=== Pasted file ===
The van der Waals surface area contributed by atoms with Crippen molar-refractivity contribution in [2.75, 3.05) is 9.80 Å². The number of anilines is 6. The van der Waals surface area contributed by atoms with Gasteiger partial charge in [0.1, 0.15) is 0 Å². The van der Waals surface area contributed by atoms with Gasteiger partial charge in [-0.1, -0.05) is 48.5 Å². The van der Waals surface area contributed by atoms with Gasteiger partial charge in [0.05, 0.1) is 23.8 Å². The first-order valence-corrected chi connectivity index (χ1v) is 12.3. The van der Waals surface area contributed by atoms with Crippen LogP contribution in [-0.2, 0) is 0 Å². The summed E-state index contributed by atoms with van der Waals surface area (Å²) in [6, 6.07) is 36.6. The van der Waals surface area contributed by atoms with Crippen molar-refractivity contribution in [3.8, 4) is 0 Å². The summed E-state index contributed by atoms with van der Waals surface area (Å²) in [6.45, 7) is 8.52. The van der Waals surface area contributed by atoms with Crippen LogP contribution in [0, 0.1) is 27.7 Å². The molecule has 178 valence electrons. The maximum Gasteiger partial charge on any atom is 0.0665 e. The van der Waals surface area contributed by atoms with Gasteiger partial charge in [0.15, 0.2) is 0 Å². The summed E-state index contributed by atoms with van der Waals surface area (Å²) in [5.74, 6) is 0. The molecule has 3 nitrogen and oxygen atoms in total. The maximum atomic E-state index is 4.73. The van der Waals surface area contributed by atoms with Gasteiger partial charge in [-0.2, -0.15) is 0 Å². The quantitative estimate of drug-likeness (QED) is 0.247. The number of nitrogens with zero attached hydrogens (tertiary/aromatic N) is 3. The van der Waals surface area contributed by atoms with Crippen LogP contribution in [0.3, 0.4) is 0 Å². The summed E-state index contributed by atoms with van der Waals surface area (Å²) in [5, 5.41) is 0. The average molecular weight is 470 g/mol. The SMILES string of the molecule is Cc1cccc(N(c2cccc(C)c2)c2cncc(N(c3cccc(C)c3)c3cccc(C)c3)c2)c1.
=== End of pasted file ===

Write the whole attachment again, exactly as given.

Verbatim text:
The van der Waals surface area contributed by atoms with Crippen molar-refractivity contribution in [2.75, 3.05) is 9.80 Å². The number of anilines is 6. The van der Waals surface area contributed by atoms with Gasteiger partial charge in [0.1, 0.15) is 0 Å². The van der Waals surface area contributed by atoms with Gasteiger partial charge in [-0.1, -0.05) is 48.5 Å². The van der Waals surface area contributed by atoms with Gasteiger partial charge in [0.05, 0.1) is 23.8 Å². The first-order valence-corrected chi connectivity index (χ1v) is 12.3. The van der Waals surface area contributed by atoms with Crippen LogP contribution in [-0.2, 0) is 0 Å². The summed E-state index contributed by atoms with van der Waals surface area (Å²) in [6, 6.07) is 36.6. The van der Waals surface area contributed by atoms with Crippen molar-refractivity contribution in [3.8, 4) is 0 Å². The summed E-state index contributed by atoms with van der Waals surface area (Å²) in [6.45, 7) is 8.52. The van der Waals surface area contributed by atoms with Crippen LogP contribution in [0, 0.1) is 27.7 Å². The molecule has 178 valence electrons. The maximum Gasteiger partial charge on any atom is 0.0665 e. The van der Waals surface area contributed by atoms with Gasteiger partial charge in [0.15, 0.2) is 0 Å². The summed E-state index contributed by atoms with van der Waals surface area (Å²) in [5.74, 6) is 0. The molecule has 3 nitrogen and oxygen atoms in total. The maximum atomic E-state index is 4.73. The van der Waals surface area contributed by atoms with Gasteiger partial charge in [-0.2, -0.15) is 0 Å². The quantitative estimate of drug-likeness (QED) is 0.247. The number of nitrogens with zero attached hydrogens (tertiary/aromatic N) is 3. The van der Waals surface area contributed by atoms with Crippen LogP contribution in [0.3, 0.4) is 0 Å². The summed E-state index contributed by atoms with van der Waals surface area (Å²) in [5, 5.41) is 0. The average molecular weight is 470 g/mol. The SMILES string of the molecule is Cc1cccc(N(c2cccc(C)c2)c2cncc(N(c3cccc(C)c3)c3cccc(C)c3)c2)c1.